At the age of 15, Edmond J. Safra was sent by his father to Milan to buy gold. When he was just 24, he founded the Trade Development Bank in Geneva and swiftly quintupled its assets. And by the time he turned 25, he’d established Republic National Bank of New York, which in less than a decade held the third largest share of branch operations in the New York metropolitan area, right behind Citigroup and Chase Manhattan.
Yet even as he became the greatest banker of his generation, with an empire reaching across Europe, the U.S., Brasil, the Far East and Israel, Safra never gave up his Lebanese citizenship, ownership of the bank his father founded in Beirut in 1920 or his commitment to the Jewish community.
In the new book, A Banker’s Journey, Daniel Gross explores the quintessential Sephardic story of an extremely private man who never cut himself off from his roots, donned tefillin daily, hired employees at all his banks to accept requests from Jewish institutions and championed Sephardic communities across the world.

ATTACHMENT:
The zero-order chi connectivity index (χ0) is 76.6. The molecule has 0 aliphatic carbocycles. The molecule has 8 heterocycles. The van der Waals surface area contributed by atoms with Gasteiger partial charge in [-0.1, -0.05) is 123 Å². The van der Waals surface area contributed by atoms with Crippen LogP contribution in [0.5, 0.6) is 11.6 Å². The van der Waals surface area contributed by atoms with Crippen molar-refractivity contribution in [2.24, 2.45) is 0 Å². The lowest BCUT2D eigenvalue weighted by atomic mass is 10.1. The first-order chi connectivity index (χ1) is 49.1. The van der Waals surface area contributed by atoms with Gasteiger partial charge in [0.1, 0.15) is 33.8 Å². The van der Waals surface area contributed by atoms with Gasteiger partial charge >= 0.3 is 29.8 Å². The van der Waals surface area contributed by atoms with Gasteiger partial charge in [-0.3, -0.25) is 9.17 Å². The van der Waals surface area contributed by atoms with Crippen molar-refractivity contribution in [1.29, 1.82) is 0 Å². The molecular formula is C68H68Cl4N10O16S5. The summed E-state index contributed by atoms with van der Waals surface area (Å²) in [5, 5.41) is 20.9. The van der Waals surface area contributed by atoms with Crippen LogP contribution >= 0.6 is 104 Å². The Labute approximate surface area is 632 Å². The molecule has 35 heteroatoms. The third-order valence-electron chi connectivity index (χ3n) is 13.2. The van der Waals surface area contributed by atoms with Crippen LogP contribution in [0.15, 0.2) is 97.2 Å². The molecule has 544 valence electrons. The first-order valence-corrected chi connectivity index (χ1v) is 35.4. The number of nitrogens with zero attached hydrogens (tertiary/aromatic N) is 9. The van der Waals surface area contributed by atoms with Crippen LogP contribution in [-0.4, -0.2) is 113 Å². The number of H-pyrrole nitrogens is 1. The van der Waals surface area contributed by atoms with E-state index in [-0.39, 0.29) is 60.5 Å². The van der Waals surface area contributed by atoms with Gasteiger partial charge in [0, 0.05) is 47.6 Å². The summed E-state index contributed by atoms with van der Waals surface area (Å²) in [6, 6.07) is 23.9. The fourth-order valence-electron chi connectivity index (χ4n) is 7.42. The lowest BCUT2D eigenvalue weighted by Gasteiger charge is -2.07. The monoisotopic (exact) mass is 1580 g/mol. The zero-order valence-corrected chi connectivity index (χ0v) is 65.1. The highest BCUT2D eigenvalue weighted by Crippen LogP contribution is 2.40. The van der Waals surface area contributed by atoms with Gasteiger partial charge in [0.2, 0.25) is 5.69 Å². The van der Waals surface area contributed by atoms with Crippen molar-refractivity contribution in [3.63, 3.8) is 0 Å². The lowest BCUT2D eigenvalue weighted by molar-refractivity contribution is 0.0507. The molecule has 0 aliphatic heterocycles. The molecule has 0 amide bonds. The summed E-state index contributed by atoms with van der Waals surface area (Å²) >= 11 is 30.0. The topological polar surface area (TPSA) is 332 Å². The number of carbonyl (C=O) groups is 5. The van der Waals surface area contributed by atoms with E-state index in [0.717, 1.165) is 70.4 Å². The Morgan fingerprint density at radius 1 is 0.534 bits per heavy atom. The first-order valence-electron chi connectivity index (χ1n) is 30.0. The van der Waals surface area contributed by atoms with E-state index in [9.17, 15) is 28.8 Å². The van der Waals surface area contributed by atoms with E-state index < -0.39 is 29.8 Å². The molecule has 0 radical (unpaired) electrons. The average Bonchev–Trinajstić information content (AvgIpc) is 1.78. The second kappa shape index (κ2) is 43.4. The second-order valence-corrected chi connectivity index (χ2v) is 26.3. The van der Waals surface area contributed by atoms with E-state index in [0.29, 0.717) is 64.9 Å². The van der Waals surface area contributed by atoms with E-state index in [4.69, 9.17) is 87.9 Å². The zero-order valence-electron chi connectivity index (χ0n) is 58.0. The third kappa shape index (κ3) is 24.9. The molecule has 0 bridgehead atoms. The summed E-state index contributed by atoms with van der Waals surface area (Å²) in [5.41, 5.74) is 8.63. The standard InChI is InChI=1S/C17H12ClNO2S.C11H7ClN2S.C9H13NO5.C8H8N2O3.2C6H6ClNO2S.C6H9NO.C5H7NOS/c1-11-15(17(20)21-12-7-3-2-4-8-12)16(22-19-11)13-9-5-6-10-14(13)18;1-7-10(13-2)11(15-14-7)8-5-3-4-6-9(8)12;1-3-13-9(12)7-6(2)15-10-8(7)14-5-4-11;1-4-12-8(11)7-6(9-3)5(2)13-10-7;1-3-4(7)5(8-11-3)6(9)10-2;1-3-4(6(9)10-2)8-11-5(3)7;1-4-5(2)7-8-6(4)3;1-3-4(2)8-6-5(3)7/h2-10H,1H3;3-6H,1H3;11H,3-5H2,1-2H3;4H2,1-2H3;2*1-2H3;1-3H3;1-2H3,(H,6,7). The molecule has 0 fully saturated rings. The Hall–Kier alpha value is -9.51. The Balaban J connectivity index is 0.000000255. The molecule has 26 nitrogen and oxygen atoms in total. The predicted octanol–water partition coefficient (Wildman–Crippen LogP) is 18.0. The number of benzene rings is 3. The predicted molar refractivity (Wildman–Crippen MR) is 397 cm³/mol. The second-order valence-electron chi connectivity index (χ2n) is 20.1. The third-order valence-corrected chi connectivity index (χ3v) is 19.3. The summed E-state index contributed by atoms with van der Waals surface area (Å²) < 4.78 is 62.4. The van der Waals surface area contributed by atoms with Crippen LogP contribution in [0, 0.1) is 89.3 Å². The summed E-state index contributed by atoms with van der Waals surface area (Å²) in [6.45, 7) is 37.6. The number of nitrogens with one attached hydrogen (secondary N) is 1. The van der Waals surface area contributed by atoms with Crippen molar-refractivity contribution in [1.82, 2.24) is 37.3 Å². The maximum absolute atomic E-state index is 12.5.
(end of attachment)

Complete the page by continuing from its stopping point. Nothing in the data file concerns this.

The Temple Emanu-El Streicker Cultural Center is proud to welcome Gross to discuss the often-ignored dynasty Edmond Safra was part of, how he navigated his commitment to Israel even as he did business in Kuwait and Saudi Arabia and the mark he left on the world Jewish community.
A writer about finance, economics and business history, Daniel Gross has reported from more than thirty countries for The New Republic, Bloomberg News, Slate and Newsweek. The great grandson of Jews from Aleppo and Damascus, he is the bestselling author of eight books.